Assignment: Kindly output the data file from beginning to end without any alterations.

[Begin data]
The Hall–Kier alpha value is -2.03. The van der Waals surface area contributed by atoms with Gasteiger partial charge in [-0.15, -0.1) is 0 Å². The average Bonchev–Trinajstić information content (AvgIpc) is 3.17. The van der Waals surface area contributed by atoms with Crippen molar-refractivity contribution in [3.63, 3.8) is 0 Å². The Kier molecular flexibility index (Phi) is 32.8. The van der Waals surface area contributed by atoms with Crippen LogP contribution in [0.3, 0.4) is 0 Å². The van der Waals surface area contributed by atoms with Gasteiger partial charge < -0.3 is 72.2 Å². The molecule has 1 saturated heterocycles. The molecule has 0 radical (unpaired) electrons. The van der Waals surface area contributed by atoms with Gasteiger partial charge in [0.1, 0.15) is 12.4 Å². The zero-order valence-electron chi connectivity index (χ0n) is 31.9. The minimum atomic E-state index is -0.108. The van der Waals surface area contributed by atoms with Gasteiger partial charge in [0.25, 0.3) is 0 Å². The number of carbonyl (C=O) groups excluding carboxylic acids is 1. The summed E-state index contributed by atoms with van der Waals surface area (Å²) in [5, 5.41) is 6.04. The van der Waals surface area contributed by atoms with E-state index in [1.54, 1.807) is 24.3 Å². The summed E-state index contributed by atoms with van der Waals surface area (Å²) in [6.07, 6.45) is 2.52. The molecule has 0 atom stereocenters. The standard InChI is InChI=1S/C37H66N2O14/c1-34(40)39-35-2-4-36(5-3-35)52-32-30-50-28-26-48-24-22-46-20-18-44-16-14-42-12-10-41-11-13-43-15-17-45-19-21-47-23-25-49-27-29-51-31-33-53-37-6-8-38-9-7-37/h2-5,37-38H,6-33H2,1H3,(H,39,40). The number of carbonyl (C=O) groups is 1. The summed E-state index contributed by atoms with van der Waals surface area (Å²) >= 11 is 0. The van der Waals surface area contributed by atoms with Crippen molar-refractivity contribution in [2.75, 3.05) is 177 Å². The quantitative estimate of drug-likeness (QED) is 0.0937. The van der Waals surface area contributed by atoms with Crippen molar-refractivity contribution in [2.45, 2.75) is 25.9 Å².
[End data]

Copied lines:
The Hall–Kier alpha value is -2.03. The van der Waals surface area contributed by atoms with Gasteiger partial charge in [-0.15, -0.1) is 0 Å². The average Bonchev–Trinajstić information content (AvgIpc) is 3.17. The van der Waals surface area contributed by atoms with Crippen molar-refractivity contribution in [3.63, 3.8) is 0 Å². The Kier molecular flexibility index (Phi) is 32.8. The van der Waals surface area contributed by atoms with Crippen LogP contribution in [0.3, 0.4) is 0 Å². The van der Waals surface area contributed by atoms with Gasteiger partial charge < -0.3 is 72.2 Å². The molecule has 1 saturated heterocycles. The molecule has 0 radical (unpaired) electrons. The van der Waals surface area contributed by atoms with Gasteiger partial charge in [0.1, 0.15) is 12.4 Å². The zero-order valence-electron chi connectivity index (χ0n) is 31.9. The minimum atomic E-state index is -0.108. The van der Waals surface area contributed by atoms with Gasteiger partial charge in [0.25, 0.3) is 0 Å². The number of carbonyl (C=O) groups excluding carboxylic acids is 1. The summed E-state index contributed by atoms with van der Waals surface area (Å²) in [5, 5.41) is 6.04. The van der Waals surface area contributed by atoms with E-state index in [1.54, 1.807) is 24.3 Å². The summed E-state index contributed by atoms with van der Waals surface area (Å²) in [6.07, 6.45) is 2.52. The molecule has 0 atom stereocenters. The standard InChI is InChI=1S/C37H66N2O14/c1-34(40)39-35-2-4-36(5-3-35)52-32-30-50-28-26-48-24-22-46-20-18-44-16-14-42-12-10-41-11-13-43-15-17-45-19-21-47-23-25-49-27-29-51-31-33-53-37-6-8-38-9-7-37/h2-5,37-38H,6-33H2,1H3,(H,39,40). The number of carbonyl (C=O) groups is 1. The summed E-state index contributed by atoms with van der Waals surface area (Å²) >= 11 is 0. The van der Waals surface area contributed by atoms with Crippen molar-refractivity contribution in [2.75, 3.05) is 177 Å². The quantitative estimate of drug-likeness (QED) is 0.0937. The van der Waals surface area contributed by atoms with Crippen molar-refractivity contribution in [2.45, 2.75) is 25.9 Å².